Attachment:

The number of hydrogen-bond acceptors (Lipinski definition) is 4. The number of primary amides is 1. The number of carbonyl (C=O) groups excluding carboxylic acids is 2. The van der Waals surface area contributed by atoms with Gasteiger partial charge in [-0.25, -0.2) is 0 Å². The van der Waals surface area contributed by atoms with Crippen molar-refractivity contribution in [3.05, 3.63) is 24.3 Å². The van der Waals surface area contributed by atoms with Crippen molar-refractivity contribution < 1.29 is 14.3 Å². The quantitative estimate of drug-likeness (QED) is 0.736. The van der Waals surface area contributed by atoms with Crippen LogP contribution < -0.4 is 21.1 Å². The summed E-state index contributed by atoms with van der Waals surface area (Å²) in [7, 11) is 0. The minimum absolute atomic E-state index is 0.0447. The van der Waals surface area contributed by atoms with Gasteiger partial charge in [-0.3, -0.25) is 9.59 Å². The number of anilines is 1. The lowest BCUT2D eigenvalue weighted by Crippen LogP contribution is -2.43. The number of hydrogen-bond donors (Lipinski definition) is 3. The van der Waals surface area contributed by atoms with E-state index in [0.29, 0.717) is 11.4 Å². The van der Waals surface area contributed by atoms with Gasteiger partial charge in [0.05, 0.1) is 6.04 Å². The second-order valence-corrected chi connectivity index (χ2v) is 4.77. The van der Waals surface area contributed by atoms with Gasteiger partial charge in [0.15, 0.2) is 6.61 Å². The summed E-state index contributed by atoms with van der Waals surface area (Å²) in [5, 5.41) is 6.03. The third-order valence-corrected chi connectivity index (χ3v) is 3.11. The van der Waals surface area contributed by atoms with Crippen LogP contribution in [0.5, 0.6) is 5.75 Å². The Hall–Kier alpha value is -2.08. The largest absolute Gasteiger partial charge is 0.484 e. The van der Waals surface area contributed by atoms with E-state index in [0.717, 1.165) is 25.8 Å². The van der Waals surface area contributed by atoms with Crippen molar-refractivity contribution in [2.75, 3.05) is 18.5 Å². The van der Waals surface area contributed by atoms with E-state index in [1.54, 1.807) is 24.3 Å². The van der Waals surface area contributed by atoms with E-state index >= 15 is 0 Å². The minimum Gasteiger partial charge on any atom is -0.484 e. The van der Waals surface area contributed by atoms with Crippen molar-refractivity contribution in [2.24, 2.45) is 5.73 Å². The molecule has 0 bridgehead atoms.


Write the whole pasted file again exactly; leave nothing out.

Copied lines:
The number of hydrogen-bond acceptors (Lipinski definition) is 4. The number of primary amides is 1. The number of carbonyl (C=O) groups excluding carboxylic acids is 2. The van der Waals surface area contributed by atoms with Gasteiger partial charge in [-0.25, -0.2) is 0 Å². The van der Waals surface area contributed by atoms with Crippen molar-refractivity contribution in [3.05, 3.63) is 24.3 Å². The van der Waals surface area contributed by atoms with Crippen molar-refractivity contribution < 1.29 is 14.3 Å². The quantitative estimate of drug-likeness (QED) is 0.736. The van der Waals surface area contributed by atoms with Crippen LogP contribution < -0.4 is 21.1 Å². The summed E-state index contributed by atoms with van der Waals surface area (Å²) in [7, 11) is 0. The minimum absolute atomic E-state index is 0.0447. The van der Waals surface area contributed by atoms with Gasteiger partial charge in [-0.3, -0.25) is 9.59 Å². The number of anilines is 1. The lowest BCUT2D eigenvalue weighted by Crippen LogP contribution is -2.43. The number of hydrogen-bond donors (Lipinski definition) is 3. The van der Waals surface area contributed by atoms with E-state index in [0.29, 0.717) is 11.4 Å². The van der Waals surface area contributed by atoms with Gasteiger partial charge in [0.05, 0.1) is 6.04 Å². The second-order valence-corrected chi connectivity index (χ2v) is 4.77. The van der Waals surface area contributed by atoms with Gasteiger partial charge in [0.15, 0.2) is 6.61 Å². The summed E-state index contributed by atoms with van der Waals surface area (Å²) in [5, 5.41) is 6.03. The third-order valence-corrected chi connectivity index (χ3v) is 3.11. The van der Waals surface area contributed by atoms with Crippen LogP contribution in [0.5, 0.6) is 5.75 Å². The Hall–Kier alpha value is -2.08. The largest absolute Gasteiger partial charge is 0.484 e. The van der Waals surface area contributed by atoms with E-state index in [0.717, 1.165) is 25.8 Å². The van der Waals surface area contributed by atoms with Crippen molar-refractivity contribution in [2.75, 3.05) is 18.5 Å². The van der Waals surface area contributed by atoms with E-state index in [1.54, 1.807) is 24.3 Å². The van der Waals surface area contributed by atoms with E-state index >= 15 is 0 Å². The minimum Gasteiger partial charge on any atom is -0.484 e. The van der Waals surface area contributed by atoms with Crippen molar-refractivity contribution in [2.24, 2.45) is 5.73 Å². The molecule has 0 bridgehead atoms.